It is almost sunset and so we go to the campsite located in the Western part of the island; we park, settle, relax, and then light the fire and cook dinner.
The campsite is very spartan, as they want to preserve the island ecosystem to the maximum; the ranger who came to check our papers told us they are planning to move the campsite a little further in the pan so as not to spoil the fragile Kubu Island ecosystem.
Kubu Island is in fact a granite outcrop, about 10 meters high and 1 km long; in prehistoric times it was surrounded by the waters of an immense lake that is thought to have existed here about 15,000 years ago.
There are several signs on the island that prove its existence, the fossil beaches, some fossil shells and fossil diatoms, and many pebbles that have been rounded by waves.
There is fossil guano on the island's rock formations, that means many birds, especially aquatic birds, nestled here, and this would not have been possible if the water had not been present.
On Kubu Island some archaeological finds dating back to the Stone Age were found, mostly sharp stone utensils.
There are also the remains of some buildings, more precisely the parts of dry stone walls, that are believed to have been built between 1,400 and 1,600 dC. and represented the most South-West point of the Mutapa Empire, or Monomotapa, that had its capital in Great Zimbabwe.
It seems that the building with the rounded wall that was once present here was the place where the circumcision was made to the young people who, through this ritual of passage, came to adulthood; this thesis is also confirmed by the fact that the young people from the Thabatshukudu village still travel here to Kubu Island on a pilgrimage.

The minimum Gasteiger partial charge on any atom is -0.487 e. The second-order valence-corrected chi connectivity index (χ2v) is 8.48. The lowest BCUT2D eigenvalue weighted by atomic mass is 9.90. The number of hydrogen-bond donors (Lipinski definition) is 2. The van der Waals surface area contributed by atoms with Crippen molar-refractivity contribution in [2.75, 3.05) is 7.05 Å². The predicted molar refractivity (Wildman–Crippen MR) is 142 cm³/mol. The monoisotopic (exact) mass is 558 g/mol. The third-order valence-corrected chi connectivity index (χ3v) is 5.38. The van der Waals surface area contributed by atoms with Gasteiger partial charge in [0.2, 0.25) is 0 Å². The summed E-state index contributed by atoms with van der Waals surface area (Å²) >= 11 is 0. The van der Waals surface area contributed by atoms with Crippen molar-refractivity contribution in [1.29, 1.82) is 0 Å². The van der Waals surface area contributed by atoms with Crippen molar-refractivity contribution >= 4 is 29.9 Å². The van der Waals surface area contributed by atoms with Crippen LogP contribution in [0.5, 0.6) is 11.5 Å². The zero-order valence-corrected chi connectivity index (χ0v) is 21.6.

The next morning we wake up early and, after breakfast, start exploring the island; a car track runs around the perimeter of the island and allows you to admire it from all its angles.
On the North side there are some gigantic baobabs and some rock formations, highly polished by weather, very suggestive; we take a lot of pictures and get off the car in several places to venture on the island.
What a spectacular place, we are alone, in front of us an expanse of salt at sight where, on the horizon, there seems to be water, but we know very well that in this season it cannot be possible, so it is a mirage, created by the refraction of the sun's rays on the surface of the pan, that deceives our eyes.
The silence that is in this place is something indescribable and it is broken only by the wind's noise or the crunch of the salty scum that breaks under the soles of our shoes; we would like to stop the time and stay here forever.
The remains of the walls are located in the South part of the island, leaving the car near the immense baobab that welcomed us when we arrived, we walk on foot.
We take several photographs, both at the walls and at baobabs, silent witnesses to the history of this lost and remote island.
We return to the campsite and, when the sun goes down to the horizon, it gives us one of the most beautiful sunsets we have ever seen.
But nature still has a surprise for us; when the sun sets and drops the darkness, the moon light illuminates the white surface of the pan and the reverb is so strong that it creates shadows, what a show.
We can clearly see the profile of baobabs, rock formations, and even that of a brown hyena that has passed not far away from us.
The next morning we would not like to leave, but our expedition is just at the beginning and we still have many wonders to discover; we head North, we cross the track on the landfill that divides the Sua Pan from the Ntwetwe Pan and after about 4 hours on the road, we arrive at the A3, the road linking Nata and Francistown to Gweta and Maun.
We left Kubu Island behind and as it disappeared into our rearview mirrors we said this is definitely a "goodbye" and not a "farewell".
Kubu Island - Photo Credits: Romina Facchi